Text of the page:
Childproofing the Living Spaces and Laundry Room

Article at-a-glance

  • Crawling around a room on your hands and knees is the best way to find potential hazards.
  • Teaching caution about what children shouldn’t touch is as important as ensuring there are not any safety issues in a room.
  • Safeguards should always be in place for anything with water and electrical when childproofing your home.

We spend many hours in our living areas, so these spaces must be childproofed. The best way to look for potential dangers is to cruise around your living areas baby-style on all fours regularly. Yes, crawl! This way you can view the world like your child does and spot things like dropped coins, remote batteries, and other hazards.

Safeguard, But Also Teach

In the living spaces, does your toddler know his limits about what is ok to touch and what isn’t? Eliminating safety issues is one part of childproofing, but teaching caution is the other. If you put away all the knickknacks in your living space, then your child thinks everything in their reach is touchable. Work toward a balance when safeguarding your home. Consider leaving a few expendable trinkets around to use them as a teaching device. Every environment introduces new objects, so teaching your child to check in with an adult before touching something new is a lesson that pays dividends.

Safety Checklist for Living Spaces

  • Install full-size child safety covers on all electrical outlets. These are safer than the small plug protectors.
  • Make sure heavy furniture, like bookcases and cabinets, are bolted to the wall. Also, secure televisions and stereo systems so they cannot topple over onto a child.
  • Cushion sharp edges of furniture with store-bought edge protectors or DIY some foam to the corners with tape.
  • Make sure area rugs are slip-resistant. Do not run electrical cords underneath carpeting.
  • Window curtains and blinds can be dangerous to children. Keep the pull-up cords out of reach.
  • Block the entrance to stairs with the correct type of child safety gate.
  • Place security latches on all exterior doors.
  • Do not store matches or lighters in a child’s reach. Consider using only flameless candles.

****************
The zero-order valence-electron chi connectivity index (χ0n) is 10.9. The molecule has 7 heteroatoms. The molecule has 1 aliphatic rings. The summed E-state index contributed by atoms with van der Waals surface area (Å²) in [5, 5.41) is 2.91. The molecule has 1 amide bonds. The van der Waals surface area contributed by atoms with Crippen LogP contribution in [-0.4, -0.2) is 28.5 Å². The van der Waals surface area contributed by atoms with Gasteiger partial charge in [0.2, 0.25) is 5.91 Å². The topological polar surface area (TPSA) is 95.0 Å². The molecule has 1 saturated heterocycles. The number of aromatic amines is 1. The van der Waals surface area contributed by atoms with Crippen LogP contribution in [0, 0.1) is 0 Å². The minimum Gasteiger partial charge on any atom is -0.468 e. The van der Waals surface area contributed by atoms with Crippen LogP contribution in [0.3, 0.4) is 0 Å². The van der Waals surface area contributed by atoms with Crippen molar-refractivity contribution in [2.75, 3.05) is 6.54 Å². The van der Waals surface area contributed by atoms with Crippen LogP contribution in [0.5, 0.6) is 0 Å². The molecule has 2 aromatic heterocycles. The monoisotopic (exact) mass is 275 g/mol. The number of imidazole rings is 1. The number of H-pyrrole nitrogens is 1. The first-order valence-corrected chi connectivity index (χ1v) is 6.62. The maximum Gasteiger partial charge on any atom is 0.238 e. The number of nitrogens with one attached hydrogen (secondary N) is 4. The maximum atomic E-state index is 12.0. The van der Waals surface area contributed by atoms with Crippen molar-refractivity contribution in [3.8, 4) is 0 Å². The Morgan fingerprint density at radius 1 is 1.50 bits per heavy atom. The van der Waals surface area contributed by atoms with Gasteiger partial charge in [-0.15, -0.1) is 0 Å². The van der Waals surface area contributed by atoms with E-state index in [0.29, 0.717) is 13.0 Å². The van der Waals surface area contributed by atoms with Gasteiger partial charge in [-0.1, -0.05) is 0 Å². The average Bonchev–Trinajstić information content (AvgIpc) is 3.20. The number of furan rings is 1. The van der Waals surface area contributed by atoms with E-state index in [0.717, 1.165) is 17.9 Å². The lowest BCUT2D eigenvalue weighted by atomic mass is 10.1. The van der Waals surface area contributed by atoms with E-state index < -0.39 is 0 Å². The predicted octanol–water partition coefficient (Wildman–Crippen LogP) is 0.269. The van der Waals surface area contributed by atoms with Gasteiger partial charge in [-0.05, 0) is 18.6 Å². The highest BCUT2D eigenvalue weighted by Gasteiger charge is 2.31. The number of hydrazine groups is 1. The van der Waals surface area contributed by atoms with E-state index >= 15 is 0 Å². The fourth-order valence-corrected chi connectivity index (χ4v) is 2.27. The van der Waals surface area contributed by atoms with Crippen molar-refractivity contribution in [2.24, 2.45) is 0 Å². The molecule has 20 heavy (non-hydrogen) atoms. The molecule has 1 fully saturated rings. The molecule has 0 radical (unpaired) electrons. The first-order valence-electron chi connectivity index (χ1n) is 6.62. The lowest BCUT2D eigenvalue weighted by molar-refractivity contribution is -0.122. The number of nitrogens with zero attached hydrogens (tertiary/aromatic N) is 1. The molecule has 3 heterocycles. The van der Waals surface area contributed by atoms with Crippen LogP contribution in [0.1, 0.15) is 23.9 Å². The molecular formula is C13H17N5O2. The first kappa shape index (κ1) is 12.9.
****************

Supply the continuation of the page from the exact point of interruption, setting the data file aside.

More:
• Keep all remote controls away from children. Small batteries are dangerous if swallowed, and most remotes have battery covers that are easily removed.
  • Be careful when using a heating device during winter – either an electric space heater or wood-burning fireplace. Both can cause burns and fires.
  • Identify and dispose of any house plants that are poisonous.

Childproofing Your Laundry Room

The laundry room can be a hazardous place for toddlers. Keep these safety tips in mind:

  • Washer and dryer doors should always be kept closed. You can purchase safety latches for these machines, especially the front loaders.
  • Laundry detergent pods are responsible for many deaths and poisonings. They are tempting to toddlers with their bright colors, resembling candy. Keep pods out of reach and preferably out of sight. This safety warning also applies to other chemicals stored in this room.
  • Many laundry rooms contain the water heater. This can be a dangerous appliance due to a water outlet faucet. Make sure children cannot access this drain outlet. Keep your water temperature no higher than 120-degrees F.
  • A toddler can drown in a bucket of water. If you need to soak a garment, put it behind a locked door or out of reach.
  • Make sure to clean out your dryer vents of lint often to prevent fires.
  • Get into the habit of emptying clothing pockets early, before piling clothes on the laundry room floor. Adult pockets may contain choking hazards, sharp objects, and even poisons like the odd vitamin or pain reliever.

Keep the National Poison Control phone number handy: 1-800-222-1222.

For more tips on childproofing your home, visit the other posts in our series:

Childproofing the Kitchen and Bathroom

Childproofing Your Bedrooms

Childproofing the Garage, Storage Areas, and Yard



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